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Monday, March 3, 2008

Will the Democrats have a Nominee Tomorrow?

George Wenschhof

The results from the primaries tomorrow will determine if this historic battle for the nomination of the Democratic candidate for President continues or comes to an end.

As of today, has the total delegate count (including superdelegates) as Senator Obama - 1389, and Senator Clinton - 1279. As everyone now knows, the nominee needs 2025 delegates.

Ten states along with Guam and Puerto Rico on June 7th representing a total of 747 delegates, remain on the democratic primary schedule. Some statisticians are saying it will be difficult for either candidate to secure the needed 2025 delegates. This could result in the superdelegates determining the nominee or the consideration of holding do-over primaries in Michigan (156 total delegates) and Florida (210 total delegates).

However, the nomination process could be over tomorrow when 443 total delegates are at stake in the four states holding a primary. Ohio (161 Total) and Texas (228 total) has received the most attention while Rhode Island (32 total) and Vermont (23 total) also hold their primary.

Polls are showing a dead heat in Texas with a Rueters/CSPAN/Zogby poll from 2-29 to 3-2 showing Obama at 47% and Clinton at 44%. This is a state that has given us yet another civics lesson in the Democratic Party nomination process. Here, the delegates are awarded in what is referred to as the Texas Two-Step method. First, the vote at the polling booth will result in approximately two-thirds of the pledged delegates being awarded. Second, caucuses are held across the state that will result in approximately one-third of the delegates being awarded.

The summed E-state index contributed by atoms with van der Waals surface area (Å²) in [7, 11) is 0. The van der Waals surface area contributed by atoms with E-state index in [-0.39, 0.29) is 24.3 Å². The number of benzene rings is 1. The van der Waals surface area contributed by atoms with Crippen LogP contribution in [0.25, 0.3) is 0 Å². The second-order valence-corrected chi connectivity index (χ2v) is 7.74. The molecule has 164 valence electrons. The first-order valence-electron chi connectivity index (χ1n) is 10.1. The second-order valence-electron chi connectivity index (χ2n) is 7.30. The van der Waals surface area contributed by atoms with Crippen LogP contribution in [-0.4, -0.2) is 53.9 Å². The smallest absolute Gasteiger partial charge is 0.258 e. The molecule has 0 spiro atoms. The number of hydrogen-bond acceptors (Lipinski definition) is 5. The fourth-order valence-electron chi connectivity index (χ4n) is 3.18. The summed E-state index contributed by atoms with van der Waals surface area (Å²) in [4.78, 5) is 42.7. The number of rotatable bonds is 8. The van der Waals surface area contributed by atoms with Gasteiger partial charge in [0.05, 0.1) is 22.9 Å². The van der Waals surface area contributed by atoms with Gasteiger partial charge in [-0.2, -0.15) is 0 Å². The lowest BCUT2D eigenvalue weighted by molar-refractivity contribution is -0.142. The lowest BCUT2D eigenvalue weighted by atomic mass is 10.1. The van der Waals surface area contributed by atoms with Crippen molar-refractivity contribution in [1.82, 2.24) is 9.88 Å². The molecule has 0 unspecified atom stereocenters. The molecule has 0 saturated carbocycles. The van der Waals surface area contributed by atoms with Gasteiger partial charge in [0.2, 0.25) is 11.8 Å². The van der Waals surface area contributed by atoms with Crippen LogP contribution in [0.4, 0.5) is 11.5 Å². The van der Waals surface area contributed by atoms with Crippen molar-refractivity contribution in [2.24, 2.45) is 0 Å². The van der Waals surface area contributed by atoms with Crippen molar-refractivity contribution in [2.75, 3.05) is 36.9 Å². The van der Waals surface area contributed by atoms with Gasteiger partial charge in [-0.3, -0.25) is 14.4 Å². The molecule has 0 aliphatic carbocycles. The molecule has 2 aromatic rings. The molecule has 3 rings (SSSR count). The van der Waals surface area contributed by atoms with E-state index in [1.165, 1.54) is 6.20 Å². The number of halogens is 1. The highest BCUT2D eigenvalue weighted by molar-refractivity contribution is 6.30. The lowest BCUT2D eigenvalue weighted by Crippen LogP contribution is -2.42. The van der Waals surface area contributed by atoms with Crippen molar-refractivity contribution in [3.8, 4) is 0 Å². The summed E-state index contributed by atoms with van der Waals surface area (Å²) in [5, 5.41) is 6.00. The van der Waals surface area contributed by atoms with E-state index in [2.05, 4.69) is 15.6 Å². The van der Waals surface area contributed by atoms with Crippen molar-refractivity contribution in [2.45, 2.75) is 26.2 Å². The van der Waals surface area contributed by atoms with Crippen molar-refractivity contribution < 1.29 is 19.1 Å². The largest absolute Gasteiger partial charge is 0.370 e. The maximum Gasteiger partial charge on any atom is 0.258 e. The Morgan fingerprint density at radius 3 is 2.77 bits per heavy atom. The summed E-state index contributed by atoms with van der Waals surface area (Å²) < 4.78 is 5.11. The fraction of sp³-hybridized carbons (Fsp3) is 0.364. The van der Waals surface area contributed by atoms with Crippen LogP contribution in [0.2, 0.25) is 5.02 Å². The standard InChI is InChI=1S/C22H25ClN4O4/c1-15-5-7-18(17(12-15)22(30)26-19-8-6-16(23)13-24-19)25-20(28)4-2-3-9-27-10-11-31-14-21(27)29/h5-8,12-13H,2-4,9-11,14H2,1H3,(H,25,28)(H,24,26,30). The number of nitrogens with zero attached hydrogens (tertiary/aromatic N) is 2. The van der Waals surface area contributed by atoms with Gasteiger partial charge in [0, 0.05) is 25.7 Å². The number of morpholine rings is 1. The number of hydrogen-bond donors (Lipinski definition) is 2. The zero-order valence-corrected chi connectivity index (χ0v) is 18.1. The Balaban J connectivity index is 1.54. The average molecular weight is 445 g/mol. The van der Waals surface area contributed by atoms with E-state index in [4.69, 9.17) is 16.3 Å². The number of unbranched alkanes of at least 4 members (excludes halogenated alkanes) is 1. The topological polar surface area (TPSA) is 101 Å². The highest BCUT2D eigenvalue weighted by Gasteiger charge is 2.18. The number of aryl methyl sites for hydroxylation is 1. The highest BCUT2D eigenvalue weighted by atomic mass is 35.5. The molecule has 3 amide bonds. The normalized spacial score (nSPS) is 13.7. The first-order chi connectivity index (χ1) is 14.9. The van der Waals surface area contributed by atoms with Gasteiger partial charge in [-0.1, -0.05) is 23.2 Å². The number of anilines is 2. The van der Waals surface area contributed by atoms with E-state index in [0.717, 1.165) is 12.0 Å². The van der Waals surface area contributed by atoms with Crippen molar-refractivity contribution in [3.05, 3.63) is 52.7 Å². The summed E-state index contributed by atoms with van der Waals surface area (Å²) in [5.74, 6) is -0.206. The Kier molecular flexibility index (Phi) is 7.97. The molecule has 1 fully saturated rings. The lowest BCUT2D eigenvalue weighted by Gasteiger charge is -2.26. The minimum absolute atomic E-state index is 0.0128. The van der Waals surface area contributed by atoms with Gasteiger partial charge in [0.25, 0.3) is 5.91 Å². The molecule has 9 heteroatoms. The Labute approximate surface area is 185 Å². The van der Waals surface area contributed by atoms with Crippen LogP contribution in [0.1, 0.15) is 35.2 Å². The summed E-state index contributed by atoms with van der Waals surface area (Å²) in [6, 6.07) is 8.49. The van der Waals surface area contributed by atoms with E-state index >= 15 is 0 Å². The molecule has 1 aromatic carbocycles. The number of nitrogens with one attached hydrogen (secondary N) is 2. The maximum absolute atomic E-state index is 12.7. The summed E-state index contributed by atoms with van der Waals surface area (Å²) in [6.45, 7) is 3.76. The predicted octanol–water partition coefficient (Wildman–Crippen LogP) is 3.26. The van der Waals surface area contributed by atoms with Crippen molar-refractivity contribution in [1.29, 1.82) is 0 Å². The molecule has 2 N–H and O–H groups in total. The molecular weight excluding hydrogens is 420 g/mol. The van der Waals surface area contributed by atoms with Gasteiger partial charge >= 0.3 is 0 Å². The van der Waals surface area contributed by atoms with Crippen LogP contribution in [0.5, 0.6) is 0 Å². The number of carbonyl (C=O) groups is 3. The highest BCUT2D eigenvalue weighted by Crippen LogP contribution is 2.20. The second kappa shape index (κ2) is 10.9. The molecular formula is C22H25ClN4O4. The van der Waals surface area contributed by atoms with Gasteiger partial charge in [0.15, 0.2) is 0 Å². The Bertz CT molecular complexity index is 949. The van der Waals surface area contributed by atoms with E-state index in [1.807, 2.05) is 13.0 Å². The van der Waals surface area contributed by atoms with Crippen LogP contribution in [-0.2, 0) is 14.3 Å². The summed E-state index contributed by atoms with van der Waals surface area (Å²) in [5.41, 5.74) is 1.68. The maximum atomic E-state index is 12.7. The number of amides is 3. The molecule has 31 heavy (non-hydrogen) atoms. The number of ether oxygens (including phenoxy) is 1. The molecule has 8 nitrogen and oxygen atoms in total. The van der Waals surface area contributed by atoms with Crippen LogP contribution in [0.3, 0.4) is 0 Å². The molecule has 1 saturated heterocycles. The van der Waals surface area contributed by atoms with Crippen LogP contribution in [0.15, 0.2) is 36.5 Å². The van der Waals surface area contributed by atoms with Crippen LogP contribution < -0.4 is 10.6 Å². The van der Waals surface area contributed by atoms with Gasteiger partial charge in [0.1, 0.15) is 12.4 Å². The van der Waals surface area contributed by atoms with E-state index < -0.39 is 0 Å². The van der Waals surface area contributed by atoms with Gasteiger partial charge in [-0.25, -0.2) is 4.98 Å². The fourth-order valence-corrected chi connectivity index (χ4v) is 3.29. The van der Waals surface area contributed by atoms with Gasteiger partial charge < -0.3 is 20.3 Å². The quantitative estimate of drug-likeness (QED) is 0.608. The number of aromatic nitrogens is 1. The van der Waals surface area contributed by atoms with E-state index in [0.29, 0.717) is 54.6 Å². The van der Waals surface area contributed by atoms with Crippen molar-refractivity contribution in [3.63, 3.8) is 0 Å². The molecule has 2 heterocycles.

In Ohio, a state where Clinton recently had a large lead, a Rueters/CSPAN/Zogby poll from 2-29 to 3-2 show Obama with the lead with 47% and Clinton at 45%. This is basically a tie with some voters still undecided.

After March 4th, approximately 75% of the states will have held their democratic primaries. It is not possible for either candidate to win enough delegates tomorrow to secure the nomination. However, a Obama win in either Texas or Ohio would almost certainly bring the Clinton campaign to a halt.

These recent polls seem to accurately reflect the sentiment of the Democratic electorate that have participated in the primaries to date. The voters who participate in democratic primaries typically number less than 30% of those registered and can sometimes reflect the more liberal views within the Party.

By the closeness of the delegate count, it is apparent the voters are torn between their support for Senator Clinton and Senator Obama. The opinions are many as to why the primaries have yielded the current results to date. I'll share some of them in my post tomorrow.

Meanwhile, stayed tuned to this exciting Democratic Party nomination process. Tomorrow evening we will do some live blogging as the results come in.

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